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The Usefulness of the ATAR as a Measure of Academic Achievement and Potential: UAC report

01 Oct 2019

Why the ATAR works

Recent research by UAC shows that the ATAR is the best available predictor of university success, as measured by students’ first-year grade-point-average (GPA). The higher the ATAR, the higher the student’s first-year GPA is likely to be.

Further, the ATAR is related to the likelihood of obtaining a failing first-year GPA (defined as less than 4). The higher the ATAR, the less likely the student would get a failing first-year GPA. For example, in our recent study, we found that for students with an ATAR in the 90s, only 8 per cent had a first-year GPA of less than 4. This rate increases as ATAR decreases, such that for students with ATARs in the 70s, 29 per cent would have a failing GPA, and for students with ATARs in the 50s, around half (52 per cent) would have a failing GPA.

Our findings are consistent with other research by the Grattan Institute1 showing the value of the ATAR in predicting success at university. As with all predictors, the ATAR is not perfect. There will be instances where the prediction will ‘miss the mark’. Also, there will be cases where selection based on the ATAR alone would not be optimal. However, this has been acknowledged by institutions for a long time and they have been using alternative mechanisms for selecting students to certain courses like design and the performing arts.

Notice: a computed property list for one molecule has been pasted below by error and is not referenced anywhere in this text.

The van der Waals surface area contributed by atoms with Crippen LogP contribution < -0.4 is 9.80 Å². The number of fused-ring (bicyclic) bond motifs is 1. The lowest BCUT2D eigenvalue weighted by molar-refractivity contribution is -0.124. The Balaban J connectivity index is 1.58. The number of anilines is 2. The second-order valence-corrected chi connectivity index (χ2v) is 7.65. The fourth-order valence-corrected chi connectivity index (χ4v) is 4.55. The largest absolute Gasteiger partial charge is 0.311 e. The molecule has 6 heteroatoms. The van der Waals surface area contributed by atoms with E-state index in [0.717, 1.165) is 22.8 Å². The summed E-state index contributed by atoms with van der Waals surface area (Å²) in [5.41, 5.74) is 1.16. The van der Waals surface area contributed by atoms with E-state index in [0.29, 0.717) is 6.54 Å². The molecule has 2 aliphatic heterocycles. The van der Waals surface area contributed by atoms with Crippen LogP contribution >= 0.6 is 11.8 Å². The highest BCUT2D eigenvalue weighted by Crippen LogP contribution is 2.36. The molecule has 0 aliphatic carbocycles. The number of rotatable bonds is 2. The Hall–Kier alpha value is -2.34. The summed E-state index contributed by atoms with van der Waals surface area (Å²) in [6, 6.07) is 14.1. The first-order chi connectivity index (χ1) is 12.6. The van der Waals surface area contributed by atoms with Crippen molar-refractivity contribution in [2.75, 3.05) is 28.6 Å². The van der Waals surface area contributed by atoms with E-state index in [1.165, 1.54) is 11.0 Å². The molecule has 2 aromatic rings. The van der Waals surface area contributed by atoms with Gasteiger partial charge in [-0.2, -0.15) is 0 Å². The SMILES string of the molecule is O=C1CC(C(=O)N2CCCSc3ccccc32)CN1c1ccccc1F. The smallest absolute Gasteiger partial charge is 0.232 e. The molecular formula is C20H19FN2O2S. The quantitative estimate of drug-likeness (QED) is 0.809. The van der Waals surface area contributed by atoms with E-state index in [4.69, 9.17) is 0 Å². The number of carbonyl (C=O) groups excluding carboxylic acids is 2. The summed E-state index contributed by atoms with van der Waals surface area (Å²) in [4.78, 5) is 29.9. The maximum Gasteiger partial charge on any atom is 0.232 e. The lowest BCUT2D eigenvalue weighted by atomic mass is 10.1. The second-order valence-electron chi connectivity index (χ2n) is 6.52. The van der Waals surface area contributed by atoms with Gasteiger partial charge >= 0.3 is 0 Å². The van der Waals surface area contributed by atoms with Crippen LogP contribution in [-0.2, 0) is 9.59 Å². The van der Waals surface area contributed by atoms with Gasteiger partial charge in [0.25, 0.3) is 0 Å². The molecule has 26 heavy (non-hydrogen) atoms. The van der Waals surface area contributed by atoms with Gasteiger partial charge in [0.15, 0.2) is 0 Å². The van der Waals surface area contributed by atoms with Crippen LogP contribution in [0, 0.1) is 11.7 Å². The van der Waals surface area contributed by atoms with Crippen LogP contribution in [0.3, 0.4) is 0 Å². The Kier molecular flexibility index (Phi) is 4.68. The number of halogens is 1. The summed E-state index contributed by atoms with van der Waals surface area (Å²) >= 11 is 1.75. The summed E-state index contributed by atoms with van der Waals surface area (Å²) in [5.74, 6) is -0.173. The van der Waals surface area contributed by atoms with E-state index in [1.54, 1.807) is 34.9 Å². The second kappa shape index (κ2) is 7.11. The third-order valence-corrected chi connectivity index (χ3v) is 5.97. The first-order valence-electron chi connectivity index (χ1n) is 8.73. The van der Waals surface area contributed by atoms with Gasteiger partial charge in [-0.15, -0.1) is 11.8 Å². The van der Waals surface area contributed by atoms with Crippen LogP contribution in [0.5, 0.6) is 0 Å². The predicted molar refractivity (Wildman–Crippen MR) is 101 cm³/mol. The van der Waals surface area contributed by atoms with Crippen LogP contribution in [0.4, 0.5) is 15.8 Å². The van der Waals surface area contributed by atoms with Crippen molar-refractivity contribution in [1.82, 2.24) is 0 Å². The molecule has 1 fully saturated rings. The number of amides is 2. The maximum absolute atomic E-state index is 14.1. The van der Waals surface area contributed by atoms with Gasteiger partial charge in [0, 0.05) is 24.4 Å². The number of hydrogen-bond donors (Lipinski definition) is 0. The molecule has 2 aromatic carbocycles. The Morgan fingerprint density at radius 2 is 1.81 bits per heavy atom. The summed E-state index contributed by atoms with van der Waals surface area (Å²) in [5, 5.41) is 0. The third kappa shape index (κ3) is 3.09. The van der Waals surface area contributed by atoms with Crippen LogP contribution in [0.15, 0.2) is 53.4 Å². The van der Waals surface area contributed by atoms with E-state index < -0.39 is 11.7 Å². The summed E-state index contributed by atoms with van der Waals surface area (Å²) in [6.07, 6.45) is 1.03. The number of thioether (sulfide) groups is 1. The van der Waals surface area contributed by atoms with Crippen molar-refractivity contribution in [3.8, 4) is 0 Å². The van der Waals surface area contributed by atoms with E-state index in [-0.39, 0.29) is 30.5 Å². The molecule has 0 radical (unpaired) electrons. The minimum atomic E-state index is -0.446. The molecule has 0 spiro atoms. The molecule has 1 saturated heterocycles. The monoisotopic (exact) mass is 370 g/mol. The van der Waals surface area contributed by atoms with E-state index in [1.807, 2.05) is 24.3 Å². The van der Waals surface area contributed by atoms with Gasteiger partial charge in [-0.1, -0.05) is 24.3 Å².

However, for a large number of courses where the fundamental requirement of the student is to possess the right level of academic ability to meet the demands of the course, the ATAR is an effective tool in predicting the likelihood of this outcome.

Download the full report [PDF]